The New York City Council voted on Thursday to legalize the use of all e-bikes with a top speed of up to 25mph and all e-scooters with a top speed of up to 20mph. E-bikes and e-scooters were also legalized statewide on April 1, with the passing of the state budget.
The move has been long awaited by e-bike users and advocates, who said the prohibition largely targeted low-income food delivery workers.
Previously, pedal-assist e-bikes with a top speed under 20mph were supposedly legal in the city but needed to be registered. The NYPD began strictly enforcing this law in early 2017, publicizing numerous e-bike and e-scooter confiscations. The following year, Mayor Bill de Blasio clarified that pedal-assist e-bikes were legal to use within city limits, but that e-bikes with a throttle were still illegal. The penalty fee for riding an outlawed e-bike ran as high as $500.
Now, it’s legal to ride all three classes of e-bikes with speeds under 25mph within city limits (and no need for any nebulous registration). Delivery cyclists will also be given extra protections so they are “not subject to unequal crackdowns and summonses of their bikes.”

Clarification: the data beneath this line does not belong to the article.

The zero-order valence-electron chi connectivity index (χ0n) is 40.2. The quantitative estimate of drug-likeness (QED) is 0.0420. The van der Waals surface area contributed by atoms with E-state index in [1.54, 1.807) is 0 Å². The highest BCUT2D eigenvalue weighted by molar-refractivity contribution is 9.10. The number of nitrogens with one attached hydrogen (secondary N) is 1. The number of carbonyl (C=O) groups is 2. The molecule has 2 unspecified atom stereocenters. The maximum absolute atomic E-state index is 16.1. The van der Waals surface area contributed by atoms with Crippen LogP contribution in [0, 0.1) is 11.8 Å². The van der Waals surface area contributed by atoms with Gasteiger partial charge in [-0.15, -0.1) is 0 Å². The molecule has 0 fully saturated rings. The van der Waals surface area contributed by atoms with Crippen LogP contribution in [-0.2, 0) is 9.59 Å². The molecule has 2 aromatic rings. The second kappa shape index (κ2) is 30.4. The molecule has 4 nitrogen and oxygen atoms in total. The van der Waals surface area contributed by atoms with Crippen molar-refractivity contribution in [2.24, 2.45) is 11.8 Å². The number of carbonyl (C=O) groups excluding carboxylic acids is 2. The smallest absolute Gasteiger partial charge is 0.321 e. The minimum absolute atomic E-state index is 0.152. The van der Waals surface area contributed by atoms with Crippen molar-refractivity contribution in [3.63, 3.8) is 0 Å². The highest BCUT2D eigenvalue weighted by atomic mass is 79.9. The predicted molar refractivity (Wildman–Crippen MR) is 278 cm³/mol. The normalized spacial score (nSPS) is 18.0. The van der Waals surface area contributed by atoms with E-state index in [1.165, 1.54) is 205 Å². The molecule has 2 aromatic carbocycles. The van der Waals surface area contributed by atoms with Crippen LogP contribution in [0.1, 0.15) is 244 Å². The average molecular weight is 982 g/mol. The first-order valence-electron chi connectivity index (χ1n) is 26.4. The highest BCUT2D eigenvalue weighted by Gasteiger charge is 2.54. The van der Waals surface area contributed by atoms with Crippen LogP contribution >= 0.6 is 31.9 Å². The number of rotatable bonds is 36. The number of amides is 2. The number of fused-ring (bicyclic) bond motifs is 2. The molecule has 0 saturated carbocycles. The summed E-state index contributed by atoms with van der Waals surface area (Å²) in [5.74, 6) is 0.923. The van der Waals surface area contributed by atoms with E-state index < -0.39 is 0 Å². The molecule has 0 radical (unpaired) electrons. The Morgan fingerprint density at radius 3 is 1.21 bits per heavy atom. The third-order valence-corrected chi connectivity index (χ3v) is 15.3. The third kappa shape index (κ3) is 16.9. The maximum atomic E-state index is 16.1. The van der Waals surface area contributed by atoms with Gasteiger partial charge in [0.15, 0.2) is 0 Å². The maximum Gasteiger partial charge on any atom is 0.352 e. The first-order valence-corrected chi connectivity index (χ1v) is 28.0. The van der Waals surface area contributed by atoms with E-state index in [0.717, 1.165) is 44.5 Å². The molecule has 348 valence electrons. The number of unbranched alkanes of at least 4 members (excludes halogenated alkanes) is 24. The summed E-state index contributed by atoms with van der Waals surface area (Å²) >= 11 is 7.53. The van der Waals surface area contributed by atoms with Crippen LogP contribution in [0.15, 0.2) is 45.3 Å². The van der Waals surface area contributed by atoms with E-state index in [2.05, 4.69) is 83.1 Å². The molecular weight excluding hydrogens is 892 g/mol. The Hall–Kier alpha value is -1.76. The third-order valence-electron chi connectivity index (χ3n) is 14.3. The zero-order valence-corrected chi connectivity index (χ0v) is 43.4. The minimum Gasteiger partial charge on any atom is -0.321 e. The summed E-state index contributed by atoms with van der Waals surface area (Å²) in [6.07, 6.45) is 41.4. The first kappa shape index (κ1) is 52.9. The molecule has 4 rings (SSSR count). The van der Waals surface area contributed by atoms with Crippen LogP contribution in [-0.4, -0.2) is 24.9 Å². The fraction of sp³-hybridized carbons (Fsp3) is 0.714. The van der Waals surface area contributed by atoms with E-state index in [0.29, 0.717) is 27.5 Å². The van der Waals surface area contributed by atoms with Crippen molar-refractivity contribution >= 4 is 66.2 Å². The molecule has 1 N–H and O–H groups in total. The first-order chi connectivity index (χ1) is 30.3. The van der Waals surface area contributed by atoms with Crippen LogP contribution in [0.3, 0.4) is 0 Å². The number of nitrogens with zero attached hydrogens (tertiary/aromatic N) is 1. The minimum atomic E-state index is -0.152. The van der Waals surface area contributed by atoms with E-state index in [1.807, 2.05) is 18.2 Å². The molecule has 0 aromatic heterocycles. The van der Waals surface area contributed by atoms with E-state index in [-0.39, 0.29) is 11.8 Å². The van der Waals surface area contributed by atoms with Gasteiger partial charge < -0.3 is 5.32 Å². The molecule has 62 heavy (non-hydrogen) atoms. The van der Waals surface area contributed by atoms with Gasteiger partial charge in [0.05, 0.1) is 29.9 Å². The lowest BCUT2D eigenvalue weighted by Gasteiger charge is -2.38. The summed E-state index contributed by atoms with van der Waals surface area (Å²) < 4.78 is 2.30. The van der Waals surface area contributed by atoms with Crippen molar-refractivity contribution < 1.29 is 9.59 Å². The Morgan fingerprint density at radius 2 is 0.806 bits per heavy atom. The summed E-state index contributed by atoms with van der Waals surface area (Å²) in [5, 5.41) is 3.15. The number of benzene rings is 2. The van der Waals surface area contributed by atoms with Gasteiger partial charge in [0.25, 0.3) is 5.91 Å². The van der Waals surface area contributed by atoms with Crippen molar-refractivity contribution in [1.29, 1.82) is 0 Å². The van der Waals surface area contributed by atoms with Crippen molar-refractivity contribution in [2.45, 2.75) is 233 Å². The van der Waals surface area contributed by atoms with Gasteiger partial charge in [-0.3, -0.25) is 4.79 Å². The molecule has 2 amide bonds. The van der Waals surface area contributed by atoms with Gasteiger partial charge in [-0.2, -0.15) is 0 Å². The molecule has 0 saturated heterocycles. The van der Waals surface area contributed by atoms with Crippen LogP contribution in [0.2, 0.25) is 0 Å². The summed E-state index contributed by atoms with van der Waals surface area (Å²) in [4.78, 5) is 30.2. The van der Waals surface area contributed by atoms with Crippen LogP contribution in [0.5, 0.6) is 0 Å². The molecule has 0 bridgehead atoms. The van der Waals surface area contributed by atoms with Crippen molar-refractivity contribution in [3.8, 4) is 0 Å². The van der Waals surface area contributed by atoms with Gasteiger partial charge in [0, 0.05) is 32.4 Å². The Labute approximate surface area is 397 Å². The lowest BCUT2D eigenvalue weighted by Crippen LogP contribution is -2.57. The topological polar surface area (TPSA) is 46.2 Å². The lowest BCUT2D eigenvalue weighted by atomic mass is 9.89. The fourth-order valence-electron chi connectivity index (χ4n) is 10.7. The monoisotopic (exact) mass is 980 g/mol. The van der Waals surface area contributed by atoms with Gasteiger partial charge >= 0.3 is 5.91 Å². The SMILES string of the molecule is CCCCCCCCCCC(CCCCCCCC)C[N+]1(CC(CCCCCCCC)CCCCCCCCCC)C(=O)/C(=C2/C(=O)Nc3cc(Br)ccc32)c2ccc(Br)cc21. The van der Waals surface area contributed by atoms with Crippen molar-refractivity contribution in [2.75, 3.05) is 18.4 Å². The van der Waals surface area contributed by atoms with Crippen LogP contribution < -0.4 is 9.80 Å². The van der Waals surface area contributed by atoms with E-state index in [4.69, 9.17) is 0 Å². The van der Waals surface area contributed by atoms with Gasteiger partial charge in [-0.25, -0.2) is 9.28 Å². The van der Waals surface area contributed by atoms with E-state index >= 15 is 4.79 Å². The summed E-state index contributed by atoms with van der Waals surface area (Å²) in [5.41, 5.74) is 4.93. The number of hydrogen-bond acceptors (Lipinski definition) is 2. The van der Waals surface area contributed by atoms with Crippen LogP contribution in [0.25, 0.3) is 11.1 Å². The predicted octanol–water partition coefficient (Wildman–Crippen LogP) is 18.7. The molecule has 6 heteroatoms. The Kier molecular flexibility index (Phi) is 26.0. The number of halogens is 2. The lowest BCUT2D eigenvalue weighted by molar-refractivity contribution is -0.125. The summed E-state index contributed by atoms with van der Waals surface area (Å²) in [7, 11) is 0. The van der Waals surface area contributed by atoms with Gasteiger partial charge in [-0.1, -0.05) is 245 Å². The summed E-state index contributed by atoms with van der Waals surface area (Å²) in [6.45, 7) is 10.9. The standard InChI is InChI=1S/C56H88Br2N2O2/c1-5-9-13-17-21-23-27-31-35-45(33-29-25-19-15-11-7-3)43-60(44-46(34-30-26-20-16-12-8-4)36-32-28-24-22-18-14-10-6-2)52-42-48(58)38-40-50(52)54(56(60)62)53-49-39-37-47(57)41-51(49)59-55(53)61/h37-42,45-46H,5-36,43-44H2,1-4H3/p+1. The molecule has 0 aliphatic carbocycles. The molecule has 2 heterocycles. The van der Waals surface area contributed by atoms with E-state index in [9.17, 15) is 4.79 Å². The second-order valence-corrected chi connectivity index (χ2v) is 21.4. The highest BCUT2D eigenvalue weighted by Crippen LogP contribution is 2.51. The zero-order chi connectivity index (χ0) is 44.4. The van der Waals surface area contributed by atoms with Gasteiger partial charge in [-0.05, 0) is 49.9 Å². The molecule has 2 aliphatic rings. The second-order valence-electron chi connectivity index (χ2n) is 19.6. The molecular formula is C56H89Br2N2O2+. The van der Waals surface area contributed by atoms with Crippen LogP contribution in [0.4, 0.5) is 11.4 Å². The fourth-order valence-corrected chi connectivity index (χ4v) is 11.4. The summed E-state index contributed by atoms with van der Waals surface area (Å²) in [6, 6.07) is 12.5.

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The new legislation also revised the consequences for operating a “prohibited device”—e-bikes with a top speed over 25mph. The penalty has been lowered to $250, and e-bikes will only be confiscated “if operated in a manner that endangers the safety of the operator or the safety or property of another,” the press release states.
The new legislation will also create a one-year pilot program for e-scooter shares in the city, with an emphasis on access in underserved communities.
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